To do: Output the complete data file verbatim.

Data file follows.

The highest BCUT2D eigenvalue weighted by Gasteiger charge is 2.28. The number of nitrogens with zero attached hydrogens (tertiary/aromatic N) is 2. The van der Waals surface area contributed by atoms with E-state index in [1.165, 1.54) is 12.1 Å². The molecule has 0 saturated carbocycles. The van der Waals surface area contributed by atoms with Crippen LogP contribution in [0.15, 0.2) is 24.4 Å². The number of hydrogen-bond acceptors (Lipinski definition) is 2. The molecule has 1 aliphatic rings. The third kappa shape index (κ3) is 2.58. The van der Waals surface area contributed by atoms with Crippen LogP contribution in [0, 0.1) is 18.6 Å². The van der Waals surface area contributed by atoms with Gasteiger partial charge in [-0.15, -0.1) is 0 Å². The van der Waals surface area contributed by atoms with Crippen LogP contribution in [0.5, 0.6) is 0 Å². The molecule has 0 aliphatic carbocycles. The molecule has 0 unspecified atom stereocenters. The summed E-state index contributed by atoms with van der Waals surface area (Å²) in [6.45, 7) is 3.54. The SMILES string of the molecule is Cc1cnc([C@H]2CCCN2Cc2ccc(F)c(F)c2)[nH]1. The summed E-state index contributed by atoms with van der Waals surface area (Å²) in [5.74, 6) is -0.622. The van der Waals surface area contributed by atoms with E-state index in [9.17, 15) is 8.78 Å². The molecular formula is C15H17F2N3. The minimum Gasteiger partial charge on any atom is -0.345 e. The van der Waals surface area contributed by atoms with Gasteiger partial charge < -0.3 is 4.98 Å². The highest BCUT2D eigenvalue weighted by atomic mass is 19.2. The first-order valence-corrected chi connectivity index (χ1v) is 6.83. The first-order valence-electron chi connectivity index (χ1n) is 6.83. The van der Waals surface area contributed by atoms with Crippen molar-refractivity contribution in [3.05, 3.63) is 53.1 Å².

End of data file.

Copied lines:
The highest BCUT2D eigenvalue weighted by Gasteiger charge is 2.28. The number of nitrogens with zero attached hydrogens (tertiary/aromatic N) is 2. The van der Waals surface area contributed by atoms with E-state index in [1.165, 1.54) is 12.1 Å². The molecule has 0 saturated carbocycles. The van der Waals surface area contributed by atoms with Crippen LogP contribution in [0.15, 0.2) is 24.4 Å². The number of hydrogen-bond acceptors (Lipinski definition) is 2. The molecule has 1 aliphatic rings. The third kappa shape index (κ3) is 2.58. The van der Waals surface area contributed by atoms with Crippen LogP contribution in [0, 0.1) is 18.6 Å². The van der Waals surface area contributed by atoms with Gasteiger partial charge in [-0.15, -0.1) is 0 Å². The van der Waals surface area contributed by atoms with Crippen LogP contribution in [0.5, 0.6) is 0 Å². The molecule has 0 aliphatic carbocycles. The molecule has 0 unspecified atom stereocenters. The summed E-state index contributed by atoms with van der Waals surface area (Å²) in [6.45, 7) is 3.54. The SMILES string of the molecule is Cc1cnc([C@H]2CCCN2Cc2ccc(F)c(F)c2)[nH]1. The summed E-state index contributed by atoms with van der Waals surface area (Å²) in [5.74, 6) is -0.622. The van der Waals surface area contributed by atoms with E-state index in [9.17, 15) is 8.78 Å². The molecular formula is C15H17F2N3. The minimum Gasteiger partial charge on any atom is -0.345 e. The van der Waals surface area contributed by atoms with Gasteiger partial charge < -0.3 is 4.98 Å². The highest BCUT2D eigenvalue weighted by atomic mass is 19.2. The first-order valence-corrected chi connectivity index (χ1v) is 6.83. The first-order valence-electron chi connectivity index (χ1n) is 6.83. The van der Waals surface area contributed by atoms with Crippen molar-refractivity contribution in [3.05, 3.63) is 53.1 Å².